A first-of-its-kind bill in California seeks to ban five dangerous additives from all foods sold in the state. The bill doesn’t seek to outlaw specific products from stores—despite being billed as a 'Skittles ban' in recent weeks. And now, New York has introduced similar legislation.
A spate of recent articles about a California Assembly bill aimed at eliminating dangerous food additives from products for sale in the state have mischaracterized the legislation as a ban on Skittles. Why the popular candy is associated specifically with California AB 418 isn’t clear—several other popular foods contain one or more of the five food additives named in the bill—but what is clear is that the intent of the legislation has been obfuscated in favor of click-tempting headlines. CA AB 418 wouldn’t ban any specific food products—not even the gimmicky new mustard-flavored Skittles.
And now, New York has introduced a similar bill in the state Senate banning the same five ingredients from that state’s food sales, as well. Here’s what you need to know.
What is California AB418?
California Assembly Bill 418, authored by Assemblymembers Jesse Gabriel (D-San Fernando Valley) and Buffy Wicks (D-Berkeley), which has passed the state Assembly and is working its way through the state Senate, seeks to ban five food additives—titanium dioxide, red dye No. 3, brominated vegetable oil, propylparaben, and potassium bromate—from all food products for sale in the state. The ban would not apply to animal feed, cosmetics, medicines, personal care, or other household products. That means sun protection products and toothpaste that use titanium dioxide, for example, would still be legal to sell in California stores. It means some candies and ultra-processed foods would need to be reformulated to meet the state’s new guidelines if the bill becomes law.
The good news for many of these manufacturers is that the five ingredients are already banned for most food uses in the European Union, and Skittles, along with most other major candy brands, have versions for sale in EU countries that already meet the guidelines California and New York’s bills would enforce if they become law.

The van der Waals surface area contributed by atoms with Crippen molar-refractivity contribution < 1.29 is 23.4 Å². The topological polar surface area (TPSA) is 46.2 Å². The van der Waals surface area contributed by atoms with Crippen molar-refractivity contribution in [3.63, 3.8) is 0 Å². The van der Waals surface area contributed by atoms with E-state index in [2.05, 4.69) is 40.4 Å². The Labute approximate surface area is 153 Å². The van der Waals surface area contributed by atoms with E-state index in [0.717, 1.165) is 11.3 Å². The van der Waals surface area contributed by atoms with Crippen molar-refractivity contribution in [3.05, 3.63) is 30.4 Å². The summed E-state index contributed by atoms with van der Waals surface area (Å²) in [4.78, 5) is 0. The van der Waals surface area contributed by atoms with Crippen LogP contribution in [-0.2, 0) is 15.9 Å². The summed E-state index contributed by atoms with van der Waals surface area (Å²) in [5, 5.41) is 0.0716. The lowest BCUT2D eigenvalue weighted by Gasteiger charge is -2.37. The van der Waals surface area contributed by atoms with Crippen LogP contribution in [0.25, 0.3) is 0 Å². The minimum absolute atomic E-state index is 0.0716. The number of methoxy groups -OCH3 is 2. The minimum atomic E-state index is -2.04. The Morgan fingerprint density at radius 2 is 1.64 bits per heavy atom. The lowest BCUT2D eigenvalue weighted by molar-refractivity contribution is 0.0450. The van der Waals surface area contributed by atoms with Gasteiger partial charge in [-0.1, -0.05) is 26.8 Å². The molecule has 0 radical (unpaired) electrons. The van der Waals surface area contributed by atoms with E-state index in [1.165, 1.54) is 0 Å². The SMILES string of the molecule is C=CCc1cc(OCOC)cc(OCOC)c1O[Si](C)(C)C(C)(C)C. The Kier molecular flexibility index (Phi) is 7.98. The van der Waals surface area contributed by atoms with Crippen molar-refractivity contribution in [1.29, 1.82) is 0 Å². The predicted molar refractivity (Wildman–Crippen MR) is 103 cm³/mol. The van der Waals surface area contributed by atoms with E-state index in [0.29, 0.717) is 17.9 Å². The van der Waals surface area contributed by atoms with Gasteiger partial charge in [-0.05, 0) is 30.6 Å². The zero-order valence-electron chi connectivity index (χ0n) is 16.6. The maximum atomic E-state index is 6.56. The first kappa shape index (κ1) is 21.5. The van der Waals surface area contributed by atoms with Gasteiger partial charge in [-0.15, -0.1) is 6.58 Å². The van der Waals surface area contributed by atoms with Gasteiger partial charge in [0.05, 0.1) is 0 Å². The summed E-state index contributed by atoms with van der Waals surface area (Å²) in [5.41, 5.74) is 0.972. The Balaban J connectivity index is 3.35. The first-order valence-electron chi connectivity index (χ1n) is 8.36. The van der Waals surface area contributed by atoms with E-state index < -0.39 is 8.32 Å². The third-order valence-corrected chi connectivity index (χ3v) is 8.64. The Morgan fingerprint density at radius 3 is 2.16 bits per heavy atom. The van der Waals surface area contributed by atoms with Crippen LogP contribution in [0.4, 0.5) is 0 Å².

Why these ingredients could be banned
Each ingredient specified in the bills are currently legal to use in food products nationwide—yet all five are banned for most food uses in the EU. Both states’ proposed laws would mimic the EU’s food product regulations inside the states as a proactive measure to make up for what some lawmakers see as FDA’s failure to protect American consumers.
Assemblymember Jesse Gabriel, who introduced the California legislation, has explained that it’s not a ban on Skittles—a candy he enjoys: “I love Skittles. I would vote against a bill to ban Skittles and I think there is a 0% chance that this bill is going to result in Skittles or any other product coming off the shelves.”
Instead, Gabriel says, the bill takes aim at the FDA, which he feels is behind the curve on protecting consumers from unsafe food chemicals in the U.S.. “The idea here is to get these manufacturers to do what they have already done in Europe, what they have already done in Canada, what they’ve already done in so many other countries around the world, which is just to make a very minor modification to their recipes. In most cases, it is changing out one ingredient for another.”
These ingredients, used variously as preservatives, colorants, and texture modifiers, have safer counterparts already in wide use on the global market.
What is titanium dioxide?
Titanium dioxide is a color additive currently approved for use in the U.S. in human food, drugs, cosmetics, and medical devices (e.g., contact lenses). Titanium dioxide was recently banned from use in food in Europe over concerns that it could harm human health. Based on evidence that titanium dioxide nanoparticles present in food-grade titanium dioxide can accumulate in the body and cause DNA damage, CSPI rates titanium dioxide as “Avoid.”
In March 2023, Center for Science in the Public Interest, along with Environmental Working Group, Environmental Defense Fund, Center for Food Safety, and Center for Environmental Health, petitioned the FDA to revoke its approval to use the harmful color additive titanium dioxide in food.